The trail is well traveled so I was assured by a female friend that it would be safe to ride by myself. Some trails that are more remote I probably would not ride by myself unless there were a lot of people on it. There were no issues whatsoever. Lots of people on the trail and I saw the same people over and over so felt perfectly safe.
My dream is to have some dedicated bike trails in and around New Bern. The closest thing we have is the Riverwalk that goes out to Lawson Creek park. I ride it at least once a week, but it is only a mile and a half or so long. The rails to trails, or any bike trails in the country have been an economic boon to the communities they go through. This would be especially true right now because bike sales have soared, to the point most bike shops can’t get any and in some cases can’t even get parts. I’ve joined a club of people with recumbent trikes and ride with them occasionally (retirement is wonderful)!
Here are some shots around Damascus.
I was camped in the middle of town, a perfect spot. This was my view.
A friend of a friend picked me up and we went to Abingdon for lunch then went to Backbone Rock Tunnel. We climbed up these amazing stone steps to walk across the top of it. Glad I had him with me because I never would have made it on my own. Boy I need to do a lot more bike riding, I’m so out of shape! It was beautiful and worth the huffing and puffing! It doesn’t look like it but it’s 75 feet to the top of the rocks. It is known as the shortest tunnel in the world.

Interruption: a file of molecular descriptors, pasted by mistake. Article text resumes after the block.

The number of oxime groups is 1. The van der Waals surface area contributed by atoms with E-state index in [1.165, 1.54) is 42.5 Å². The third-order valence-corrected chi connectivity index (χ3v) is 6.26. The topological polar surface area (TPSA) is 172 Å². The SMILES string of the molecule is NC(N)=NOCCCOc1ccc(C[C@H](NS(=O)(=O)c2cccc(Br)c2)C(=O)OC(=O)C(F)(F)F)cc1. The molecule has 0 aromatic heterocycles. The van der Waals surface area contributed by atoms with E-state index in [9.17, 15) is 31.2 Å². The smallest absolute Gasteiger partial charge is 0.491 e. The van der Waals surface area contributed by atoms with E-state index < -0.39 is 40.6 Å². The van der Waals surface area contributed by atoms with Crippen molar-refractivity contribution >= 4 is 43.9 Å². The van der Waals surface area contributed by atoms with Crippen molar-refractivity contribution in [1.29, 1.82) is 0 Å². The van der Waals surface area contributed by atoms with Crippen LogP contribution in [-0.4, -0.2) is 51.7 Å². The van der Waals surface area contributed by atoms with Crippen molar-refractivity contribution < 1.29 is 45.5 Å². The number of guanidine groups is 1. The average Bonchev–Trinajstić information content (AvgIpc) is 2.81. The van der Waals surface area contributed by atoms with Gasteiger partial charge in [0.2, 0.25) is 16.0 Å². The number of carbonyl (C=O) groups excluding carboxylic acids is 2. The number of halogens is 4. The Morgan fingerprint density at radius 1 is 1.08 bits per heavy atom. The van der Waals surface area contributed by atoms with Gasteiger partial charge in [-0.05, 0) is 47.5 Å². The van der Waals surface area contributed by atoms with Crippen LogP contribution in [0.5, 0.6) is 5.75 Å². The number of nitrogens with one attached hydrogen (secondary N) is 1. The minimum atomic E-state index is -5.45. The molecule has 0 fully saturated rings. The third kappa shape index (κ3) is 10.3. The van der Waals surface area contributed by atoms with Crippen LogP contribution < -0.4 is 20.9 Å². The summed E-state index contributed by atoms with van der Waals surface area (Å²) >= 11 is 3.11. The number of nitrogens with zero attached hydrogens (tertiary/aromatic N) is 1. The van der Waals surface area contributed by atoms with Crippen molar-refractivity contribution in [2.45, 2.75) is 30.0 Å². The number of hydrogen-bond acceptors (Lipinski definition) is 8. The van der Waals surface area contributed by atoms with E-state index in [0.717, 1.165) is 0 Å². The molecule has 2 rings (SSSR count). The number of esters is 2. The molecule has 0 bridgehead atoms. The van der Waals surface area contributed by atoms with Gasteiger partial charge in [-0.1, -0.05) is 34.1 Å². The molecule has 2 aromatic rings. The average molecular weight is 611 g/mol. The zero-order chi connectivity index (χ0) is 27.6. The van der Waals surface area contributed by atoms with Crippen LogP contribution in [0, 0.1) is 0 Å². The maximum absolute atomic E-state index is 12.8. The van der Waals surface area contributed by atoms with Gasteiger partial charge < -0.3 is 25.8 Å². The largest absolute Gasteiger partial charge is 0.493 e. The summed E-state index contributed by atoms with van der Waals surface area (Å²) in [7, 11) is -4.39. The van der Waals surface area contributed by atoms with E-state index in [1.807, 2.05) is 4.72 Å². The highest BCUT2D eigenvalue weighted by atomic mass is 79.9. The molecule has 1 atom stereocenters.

Backbone Tunnel is just a few miles out of Damascus. I then drove to Abingdon. I’ve visited here many times picking up pottery from Mary Curtin. Through the years I’ve seen it go up and down in prosperity. Sometimes I’ve gone and found it bustling with lots of neat shops, other times it’s pretty quiet. It looks like it is thriving right now, even with the Virus.
This is the Abingdon end of the Creeper Trail and one of the original steam engines.